keep their root (and why only root? many system-wide cron jobs should not be run
as root, for example DB hotbackups, etc.) crontab file in /etc, and if the user
learns to hand-edit this file in /etc, they may be stumped if they go somewhere
else and try to do this.
This bug report is for makewhatis. If there is a separate issue with cron jobs
and/or system policy re: crontabs, it should have, imho, its own bug report for
in all honesty, i know nothing about makewhatis. to be more honest, i have no
desire to fix this - sorry, but i dont. if somebody else is capable, has the
time and knowledge to tackle this, please do because im not at all interested.
just being honest.
OK, thanks for being honest. You did the right thing, woodchip. This way it
doesn't languish in your list 'o bugs when there is someone else who can better
handle it. I'm reassigning this to azarah, who now has a working phone! :)
Running makewhatis -u after emerge might be a fix. That flag updates only the
new manpages. On my system the time difference is significant:
bash-2.05a# time makewhatis -u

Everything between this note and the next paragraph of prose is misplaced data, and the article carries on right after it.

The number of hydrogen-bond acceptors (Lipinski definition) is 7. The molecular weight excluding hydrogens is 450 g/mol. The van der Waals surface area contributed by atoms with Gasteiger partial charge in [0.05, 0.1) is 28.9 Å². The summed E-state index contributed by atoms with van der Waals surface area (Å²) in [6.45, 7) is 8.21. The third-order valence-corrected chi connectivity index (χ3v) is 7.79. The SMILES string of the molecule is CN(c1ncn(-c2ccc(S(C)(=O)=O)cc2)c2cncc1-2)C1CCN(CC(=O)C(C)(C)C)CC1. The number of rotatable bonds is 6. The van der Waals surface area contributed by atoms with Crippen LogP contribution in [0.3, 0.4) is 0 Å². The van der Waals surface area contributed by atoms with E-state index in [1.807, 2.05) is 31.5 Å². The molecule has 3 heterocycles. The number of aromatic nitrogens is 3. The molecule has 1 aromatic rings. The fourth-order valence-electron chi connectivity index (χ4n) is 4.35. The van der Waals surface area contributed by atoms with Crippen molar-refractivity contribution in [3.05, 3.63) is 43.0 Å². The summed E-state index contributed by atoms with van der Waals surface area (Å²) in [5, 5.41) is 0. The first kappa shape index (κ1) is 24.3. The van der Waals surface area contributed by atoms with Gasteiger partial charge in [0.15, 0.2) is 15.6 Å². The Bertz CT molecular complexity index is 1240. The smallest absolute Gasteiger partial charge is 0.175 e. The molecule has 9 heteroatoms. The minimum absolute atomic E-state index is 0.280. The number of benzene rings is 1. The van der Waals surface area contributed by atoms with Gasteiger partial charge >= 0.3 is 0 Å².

bash-2.05a# time makewhatis
zcat: ./in.telnetd.8.gz: No such file or directory
I forgot to add, you can also specify certain paths to rebuild:
After some additional though, here is my take on it:
1) yes, we probibly need some sort of cron system with docs on it.
2) makewhatis is like updatedb. It is something the admin runs, or schedule
cron jobs for .. ie not in our domain to setup. Gentoo after all do
target developers and admins, no?
What do you think. (this is not a way to get out of it, but rather .. do I really
want portage/whatever to run jobs whenever it likes ? After all, I am using
Gentoo because it *is* the faster distro out there :) )
The solution to this is to replace dcron with vixie cron. Let's do it.
i fixed this by adding a makewhatis.cron that is installed in /etc/cron.daily. makewhatis.cron does not do anything by default - you have to uncomment a line to make it work. i think that would be a good procedure for the updatedb's (fileutils and slocate) too... this will add a cronbase depandancy though, as cronbase installs /etc/cron.daily (+family) i would not want to make them dependant on virtual/cron as you still have to decide wether you want that activated... in other situations a virtual/cron dependancy makes more sense...